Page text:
The claims overlap, but they generally allege that drug companies have sung misleading praises about the effectiveness of these painkillers, while failing to inform on how addictive they are.  These companies breached their duty to track the sale of dangerous drugs or enact preventative measures to keep the fever pitch at bay.  This Ponzi-scheme led to the over-supply of opioid medication, rampant use of painkillers, and communities reeling in the aftermath.  

A Hard Pill to Swallow

Pharmaceutical companies, faced with widespread litigation, are finding themselves swallowing threats of multi-million and possibly billion-dollar settlements, as communities seek to recover money to address costs of treating addiction.  For example, in Oklahoma, Johnson&Johnson and its subsidiary Janssen Pharmaceuticals were found liable for proliferating the drug crisis throughout the state.[14]  The makers of OxyContin, Purdue Pharma, settled its case before going to trial at $270 million.[15]  Teva Pharmaceuticals has also settled for $85 million.[16]  

Perhaps leery of trial or even larger settlement awards, some companies are experimenting with enacting a global settlement through Purdue Pharma’s chapter 11 bankruptcy case.[17]  The idea is that the companies would establish a public trust and donate money to opioid antidote and addiction treatment centers.[18]  If the global settlement is successful, it would also require owners of Purdue Pharma, the Sackler family, to give up their ownership in the corporation and pay $3 billion out of the family’s pocket.[19]  In exchange, this settlement would be a complete release from liability.[20]  The judge overseeing the multidistrict litigation, Judge Polster, the Sackler family, as well as state attorney generals and municipalities suing the company would have to be on-board for the settlement to work.[21]  We have yet to see whether the global settlement would dramatically shrink the opioid litigation and whether devastated communities would receive the help they need to recover.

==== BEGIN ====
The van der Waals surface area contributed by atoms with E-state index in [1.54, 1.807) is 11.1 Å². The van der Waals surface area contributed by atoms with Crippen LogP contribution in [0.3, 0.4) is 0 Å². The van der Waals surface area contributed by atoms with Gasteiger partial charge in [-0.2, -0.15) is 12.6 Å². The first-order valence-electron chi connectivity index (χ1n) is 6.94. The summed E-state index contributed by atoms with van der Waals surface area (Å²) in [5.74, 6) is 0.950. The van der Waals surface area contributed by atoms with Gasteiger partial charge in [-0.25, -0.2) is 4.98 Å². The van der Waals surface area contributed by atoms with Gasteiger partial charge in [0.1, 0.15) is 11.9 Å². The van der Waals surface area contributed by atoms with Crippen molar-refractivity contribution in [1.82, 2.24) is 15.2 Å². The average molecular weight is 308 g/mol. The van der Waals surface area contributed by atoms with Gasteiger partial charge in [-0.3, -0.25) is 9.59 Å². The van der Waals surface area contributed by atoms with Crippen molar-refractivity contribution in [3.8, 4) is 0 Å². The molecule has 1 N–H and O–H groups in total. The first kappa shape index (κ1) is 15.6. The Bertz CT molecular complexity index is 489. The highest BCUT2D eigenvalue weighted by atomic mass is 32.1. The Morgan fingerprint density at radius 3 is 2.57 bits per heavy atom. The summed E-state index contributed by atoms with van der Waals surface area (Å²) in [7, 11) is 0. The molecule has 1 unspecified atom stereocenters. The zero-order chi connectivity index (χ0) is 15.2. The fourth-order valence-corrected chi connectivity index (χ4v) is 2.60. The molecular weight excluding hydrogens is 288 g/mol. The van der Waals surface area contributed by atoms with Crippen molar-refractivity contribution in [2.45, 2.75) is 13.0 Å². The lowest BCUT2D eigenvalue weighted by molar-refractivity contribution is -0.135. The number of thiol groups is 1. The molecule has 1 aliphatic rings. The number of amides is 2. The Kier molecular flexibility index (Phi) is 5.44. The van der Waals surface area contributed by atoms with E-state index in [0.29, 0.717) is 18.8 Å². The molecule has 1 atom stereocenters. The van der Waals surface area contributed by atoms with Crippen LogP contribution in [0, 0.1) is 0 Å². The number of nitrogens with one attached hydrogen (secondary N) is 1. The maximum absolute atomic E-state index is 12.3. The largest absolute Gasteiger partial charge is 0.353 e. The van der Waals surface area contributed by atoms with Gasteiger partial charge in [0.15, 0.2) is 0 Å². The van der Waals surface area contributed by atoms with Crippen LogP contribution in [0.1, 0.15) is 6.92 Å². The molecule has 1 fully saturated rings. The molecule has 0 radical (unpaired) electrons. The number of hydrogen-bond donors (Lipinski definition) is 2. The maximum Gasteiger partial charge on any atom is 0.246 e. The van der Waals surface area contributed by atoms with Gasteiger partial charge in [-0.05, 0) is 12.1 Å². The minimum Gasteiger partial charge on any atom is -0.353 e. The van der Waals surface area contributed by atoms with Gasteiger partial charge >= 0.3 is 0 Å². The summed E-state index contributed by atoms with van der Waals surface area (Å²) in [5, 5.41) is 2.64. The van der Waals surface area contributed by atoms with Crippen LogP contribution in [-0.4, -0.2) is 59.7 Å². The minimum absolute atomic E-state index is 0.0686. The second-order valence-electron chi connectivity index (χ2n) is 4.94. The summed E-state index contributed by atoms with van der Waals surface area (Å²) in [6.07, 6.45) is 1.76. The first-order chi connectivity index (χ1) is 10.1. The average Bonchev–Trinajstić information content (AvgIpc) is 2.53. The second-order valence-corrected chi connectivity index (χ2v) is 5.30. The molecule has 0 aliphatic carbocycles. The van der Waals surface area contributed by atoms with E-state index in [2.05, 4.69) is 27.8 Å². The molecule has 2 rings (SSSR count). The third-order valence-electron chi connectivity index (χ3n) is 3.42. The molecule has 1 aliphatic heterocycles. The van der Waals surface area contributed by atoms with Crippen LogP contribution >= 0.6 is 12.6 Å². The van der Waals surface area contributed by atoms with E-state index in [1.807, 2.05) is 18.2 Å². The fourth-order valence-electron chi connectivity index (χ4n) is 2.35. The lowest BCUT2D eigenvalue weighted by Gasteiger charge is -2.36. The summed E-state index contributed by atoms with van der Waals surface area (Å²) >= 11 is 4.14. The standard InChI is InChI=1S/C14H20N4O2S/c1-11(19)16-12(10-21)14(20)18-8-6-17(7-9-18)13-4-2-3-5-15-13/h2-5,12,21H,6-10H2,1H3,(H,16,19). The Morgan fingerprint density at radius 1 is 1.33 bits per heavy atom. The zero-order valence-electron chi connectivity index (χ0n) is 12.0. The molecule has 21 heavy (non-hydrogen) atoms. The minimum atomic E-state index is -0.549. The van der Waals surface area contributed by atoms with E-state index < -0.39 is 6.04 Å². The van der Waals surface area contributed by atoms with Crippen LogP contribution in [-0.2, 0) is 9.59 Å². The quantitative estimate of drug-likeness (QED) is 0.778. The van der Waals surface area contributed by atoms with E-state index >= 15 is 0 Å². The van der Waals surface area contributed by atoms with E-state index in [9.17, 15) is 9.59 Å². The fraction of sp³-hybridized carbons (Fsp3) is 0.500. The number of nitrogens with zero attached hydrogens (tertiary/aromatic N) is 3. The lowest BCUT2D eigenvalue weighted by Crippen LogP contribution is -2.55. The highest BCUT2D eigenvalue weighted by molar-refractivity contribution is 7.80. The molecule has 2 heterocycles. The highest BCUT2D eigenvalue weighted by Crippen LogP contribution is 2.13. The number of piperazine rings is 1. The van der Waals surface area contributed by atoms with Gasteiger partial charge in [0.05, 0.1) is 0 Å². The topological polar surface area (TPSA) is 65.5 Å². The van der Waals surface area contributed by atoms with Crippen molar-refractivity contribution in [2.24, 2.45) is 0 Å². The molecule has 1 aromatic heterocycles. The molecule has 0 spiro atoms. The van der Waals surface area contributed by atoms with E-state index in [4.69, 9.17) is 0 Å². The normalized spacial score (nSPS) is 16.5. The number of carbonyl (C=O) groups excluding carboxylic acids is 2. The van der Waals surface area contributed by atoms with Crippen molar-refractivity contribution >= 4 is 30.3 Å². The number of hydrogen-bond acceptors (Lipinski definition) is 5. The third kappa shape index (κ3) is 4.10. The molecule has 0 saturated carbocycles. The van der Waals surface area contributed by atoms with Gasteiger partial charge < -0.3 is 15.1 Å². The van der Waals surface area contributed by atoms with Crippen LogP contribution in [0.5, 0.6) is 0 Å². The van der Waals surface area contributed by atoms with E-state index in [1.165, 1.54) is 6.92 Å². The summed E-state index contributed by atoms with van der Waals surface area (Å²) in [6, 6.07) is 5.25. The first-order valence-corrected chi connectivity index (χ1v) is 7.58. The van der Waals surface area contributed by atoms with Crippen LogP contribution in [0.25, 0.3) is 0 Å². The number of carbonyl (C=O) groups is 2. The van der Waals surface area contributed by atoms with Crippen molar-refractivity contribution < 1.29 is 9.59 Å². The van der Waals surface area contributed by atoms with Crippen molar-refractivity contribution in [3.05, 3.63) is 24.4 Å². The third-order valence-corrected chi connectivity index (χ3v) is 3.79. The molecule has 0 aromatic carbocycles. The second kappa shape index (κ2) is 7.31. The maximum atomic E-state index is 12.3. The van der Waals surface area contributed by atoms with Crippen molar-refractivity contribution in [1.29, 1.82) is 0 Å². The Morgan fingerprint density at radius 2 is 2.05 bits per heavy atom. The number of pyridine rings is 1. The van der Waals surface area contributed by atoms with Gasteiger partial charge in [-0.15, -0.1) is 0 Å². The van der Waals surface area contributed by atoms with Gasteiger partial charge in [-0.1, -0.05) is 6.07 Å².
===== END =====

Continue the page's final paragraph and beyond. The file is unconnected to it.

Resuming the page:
[1] Shadrach Micheals, Treating WPC’s Opioid Addiction, Ely Times (Sept. 13, 2019),

[2] Dennis Thompson, More than 1 in 3 Americans Prescribed Opioids in 2015, Dennis Thompson, CBS News (Aug. 1, 2017, 11:37 AM), (explaining Oxycontin and Percocet were the common painkillers legitimately prescribed for medical purposes, and nearly 12 million people misused them).

[3] Id.

[4] 21 U.S.C.A. § 812 (West 2019).

[5] Federal Drug Penalties, Ill. Wesleyan U., (last visited Nov. 17. 2019).

[6] Opioids, Beasley Allen, (last visited Nov. 5, 2019).

[7] Id.

[8] Id.

[9] Id.

[10] Nino C. Monea, Cities v. Big Pharma: Municipal Affirmative Litigation and the Opioid Crisis, 50 Urb. Law. 87, 111 (2019) (citing Sarah Holder, The Cities Suing Big Pharma over Opioids, CityLab (Oct. 11, 2017),

[11] Transfer Order, In re National Prescription Opiate Litigation, 1:17-md-02804 (Dec. 12, 2017),

[12] Id.

[13] Id.

[14] Opioids, supra note 6.

[15] Id.

[16] Id.

[17] Sarah Randazzo & Patrick Fitzgerald, Novel Plan Aims to Settle Opioid Suits, Wall St. J. (Sept. 30, 2019),

[18] Id.

[19] Id.

[20] Id.

[21] Id.